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A parliamentary Treasury Committee report has called on the government to make it mandatory for banks to reimburse customers that lose money to authorised push payment (APP) fraud.
The cross-party group of MPs also want the government to legislate against fraudulent online adverts and “seriously consider” whether tech companies should repay the victims of scams on their platforms.
APP fraud, also known as bank transfer fraud, sees criminals use fake websites and emails to trick consumers into authorising payments to them as the scammers attempt to avoid the security embedded into the banking system. It is a growing problem, which, according to banking trade body UK Finance, increased by 70% in the first six months of this year, reaching a value of £355m.
The committee report also called for law enforcement to be appropriately resourced to tackle the scale of the problem and consider whether a single agency with a clear responsibility to fight economic crime would be more effective.
Conservative MP and committee chair Mel Stride said: “For too long, pernicious scammers have acted with impunity, ripping off innocent consumers with fraudulent online adverts, impersonation scams and dodgy crypto investments.”
The recent increase in fraud followed the increase in online activity as consumers were locked down during the Covid-19 pandemic.
“Unfortunately, fraud has soared during the pandemic, and as MPs we’ve heard heartbreaking stories of individuals who have fallen victim to these criminals and lost large sums of money,” he said.
Read more about authorised push payment fraud
- All banks must be transparent about the proportion of victims of APP fraud they refund, says consumer rights organisation Which?
- The financial services ombudsman is siding with customers in over 75% of complaints against banks that refuse to repay losses to authorised push payment fraud.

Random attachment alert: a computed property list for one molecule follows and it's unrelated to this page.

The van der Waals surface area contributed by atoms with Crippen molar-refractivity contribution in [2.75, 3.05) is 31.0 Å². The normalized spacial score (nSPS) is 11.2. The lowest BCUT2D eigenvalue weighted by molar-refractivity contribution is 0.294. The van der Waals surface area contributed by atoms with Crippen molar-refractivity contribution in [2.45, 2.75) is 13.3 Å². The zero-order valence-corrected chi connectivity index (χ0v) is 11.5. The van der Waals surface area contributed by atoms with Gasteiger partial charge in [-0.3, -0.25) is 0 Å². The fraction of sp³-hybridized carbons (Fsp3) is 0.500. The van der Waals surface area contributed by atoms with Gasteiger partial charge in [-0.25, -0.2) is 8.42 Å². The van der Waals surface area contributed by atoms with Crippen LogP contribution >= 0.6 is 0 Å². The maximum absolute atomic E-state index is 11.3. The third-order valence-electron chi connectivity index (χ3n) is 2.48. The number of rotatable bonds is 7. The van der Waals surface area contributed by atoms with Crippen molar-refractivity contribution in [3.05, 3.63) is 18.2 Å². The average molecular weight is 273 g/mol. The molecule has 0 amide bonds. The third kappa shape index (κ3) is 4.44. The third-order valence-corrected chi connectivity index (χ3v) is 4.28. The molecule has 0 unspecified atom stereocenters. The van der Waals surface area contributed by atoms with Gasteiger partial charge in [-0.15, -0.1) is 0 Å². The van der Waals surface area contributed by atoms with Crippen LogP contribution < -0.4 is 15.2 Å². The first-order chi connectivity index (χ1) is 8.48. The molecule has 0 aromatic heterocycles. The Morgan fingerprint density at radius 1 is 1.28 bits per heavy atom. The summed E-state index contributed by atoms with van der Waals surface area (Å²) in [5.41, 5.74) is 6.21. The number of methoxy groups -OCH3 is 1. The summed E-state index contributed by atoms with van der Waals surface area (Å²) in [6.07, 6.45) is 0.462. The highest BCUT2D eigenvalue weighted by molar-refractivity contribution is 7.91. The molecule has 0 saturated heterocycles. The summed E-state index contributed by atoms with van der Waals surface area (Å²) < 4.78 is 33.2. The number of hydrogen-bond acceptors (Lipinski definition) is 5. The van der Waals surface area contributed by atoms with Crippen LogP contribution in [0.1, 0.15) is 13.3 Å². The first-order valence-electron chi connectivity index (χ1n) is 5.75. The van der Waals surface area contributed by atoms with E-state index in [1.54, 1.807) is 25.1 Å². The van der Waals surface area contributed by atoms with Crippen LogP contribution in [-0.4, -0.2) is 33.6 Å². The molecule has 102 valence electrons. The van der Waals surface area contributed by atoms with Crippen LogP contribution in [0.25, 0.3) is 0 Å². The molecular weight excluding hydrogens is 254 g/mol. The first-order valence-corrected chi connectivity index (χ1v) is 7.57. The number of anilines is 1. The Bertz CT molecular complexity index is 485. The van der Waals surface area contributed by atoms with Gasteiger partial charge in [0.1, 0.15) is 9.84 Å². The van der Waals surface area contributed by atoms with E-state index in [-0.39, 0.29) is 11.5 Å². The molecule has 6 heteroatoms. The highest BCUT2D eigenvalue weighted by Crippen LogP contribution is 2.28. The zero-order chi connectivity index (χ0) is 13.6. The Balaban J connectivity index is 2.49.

- Criminals tricking people into making payments through channels such as fake emails and websites have stolen more money than payment card fraudsters.
Stride added that the government has made some progress, but called on them to “push harder and act faster on the growing fraud epidemic”.
Banking systems have automated security checks on suspicious activity, making it more difficult for criminals to steal money. Because of this, they are targeting human weaknesses through APP scams using phone calls, emails, text messages, fake websites and social media posts to trick people into handing over their personal data, before conning them into authorising payments.
Through a voluntary reimbursement code, banks are instructed to reimburse victims of APP fraud, which occurs when criminals use fake websites and emails to trick consumers into authorising payments to them.
Figures from consumer rights organisation Which? show the Financial Ombudsman Service is receiving a growing number of complaints from consumers that are not being reimbursed by banks. In 2020 to 2021, complaints increased from 3,600 to 7,770. Three-quarters of these were supported by the Financial Ombudsman Service, resulting in the customer being reimbursed.
In January last year, Anne Boden, CEO of digital challenger Starling Bank, called for cooperation between different sectors to clamp down on APP fraud.
“Banks invest billions of pounds into tackling economic crime, but we cannot stop it on our own,” she said.
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